Bret Michaels Guitarist Admits Bon Jovi Influence On His New Single ‘My Best Days’

Recently Pete Evick joined an interview with Sonic Perspectives and talked about how he created his new single ‘My Best Days’ based on the influences from Bon Jovi.

Bon Jovi has been considered one of the most impactful names in the rock scene since the beginning of their career in 1983. The band gained massive recognition internationally after the third album named ‘Slippery When Wet,’ released in 1984. The band put one of the building stones of hair metal with this album at that period. The album became a commercial success by becoming the band’s best-selling record and staying at number one on the Billboard 200 chart.

The band’s success continued with the fourth studio album entitled ‘New Jersey,’ released as a follow-up to the third album in 1988. It debuted at number eight on the Billboard 200 chart, and after two weeks, it became number one. The singles ‘Bad Medicine’ and ‘Be There For You’ both reached the top tens in the Billboard Hot 100. The album also became the first to debut at the number one in the United Kingdom.

Thanks to the success of such albums and more, the band influenced the other musicians’ sounds. One of them inspired by Bon Jovi, Bret Michaels guitarist Pete Evick opened up about their impact on his new music in a recent conversation. He purposefully created the sound of his new single ‘My Best Days’ as if it came out from Bon Jovi’s ‘New Jersey’ album.

As he explained, he was listening to songs from ‘New Jersey’ during the recording process of the single to deliver the same feeling by taking inspiration from its sound. Pete Evick also revealed that he took advice from Hugh McDonald to make the new single sound more like a Bon Jovi song. As the guitarist mentioned, McDonald gave him notes about the sound, and he arranged the new single according to these notes.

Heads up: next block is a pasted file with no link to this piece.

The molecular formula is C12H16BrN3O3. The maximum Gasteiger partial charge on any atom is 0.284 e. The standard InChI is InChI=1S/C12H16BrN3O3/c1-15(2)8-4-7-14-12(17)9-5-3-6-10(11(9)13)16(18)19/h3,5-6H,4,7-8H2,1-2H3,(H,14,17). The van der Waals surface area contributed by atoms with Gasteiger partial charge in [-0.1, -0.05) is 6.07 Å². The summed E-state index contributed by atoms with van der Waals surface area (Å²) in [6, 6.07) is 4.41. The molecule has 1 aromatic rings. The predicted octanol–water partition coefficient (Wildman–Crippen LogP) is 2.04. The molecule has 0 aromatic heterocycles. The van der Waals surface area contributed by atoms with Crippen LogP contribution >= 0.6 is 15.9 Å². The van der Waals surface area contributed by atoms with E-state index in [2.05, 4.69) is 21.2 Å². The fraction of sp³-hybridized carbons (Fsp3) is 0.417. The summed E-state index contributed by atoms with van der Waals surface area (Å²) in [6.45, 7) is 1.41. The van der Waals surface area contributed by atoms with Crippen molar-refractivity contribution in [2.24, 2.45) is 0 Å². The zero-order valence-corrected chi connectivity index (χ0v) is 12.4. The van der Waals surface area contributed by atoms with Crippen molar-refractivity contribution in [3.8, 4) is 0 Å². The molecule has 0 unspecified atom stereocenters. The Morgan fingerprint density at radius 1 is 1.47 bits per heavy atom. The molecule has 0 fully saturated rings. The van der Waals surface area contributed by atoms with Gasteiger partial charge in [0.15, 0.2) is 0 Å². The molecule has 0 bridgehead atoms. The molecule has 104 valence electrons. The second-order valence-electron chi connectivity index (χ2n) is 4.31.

Pete Evick explained in his words when the interviewer resembled the single to Bon Jovi sound:

“This song was produced a hundred percent intentionally to sound as if it came out of the ‘New Jersey’ record. While I was in the studio, I had a couple of songs from the ‘New Jersey’ pulled up for my gig, and we drew references from them over and over again for the sole purpose of creating that feeling.”

He continued:

“I went as far as to hear Hugh McDonald, his bass player and a buddy of mine. I went as far as to send this song to him, and I said, ‘I’m not asking you to play the song because I don’t want to get tricky, but the Bon Jovi bass line is so iconic to Bon Jovi songs. Would you tell me what you would’ve played on this had Jon presented this song to you?’ He gave me a bunch of notes on what the bass line would’ve been. That’s how far I went to make it sound like a Bon Jovi song.”

You can watch the entire conversation and listen to the song below.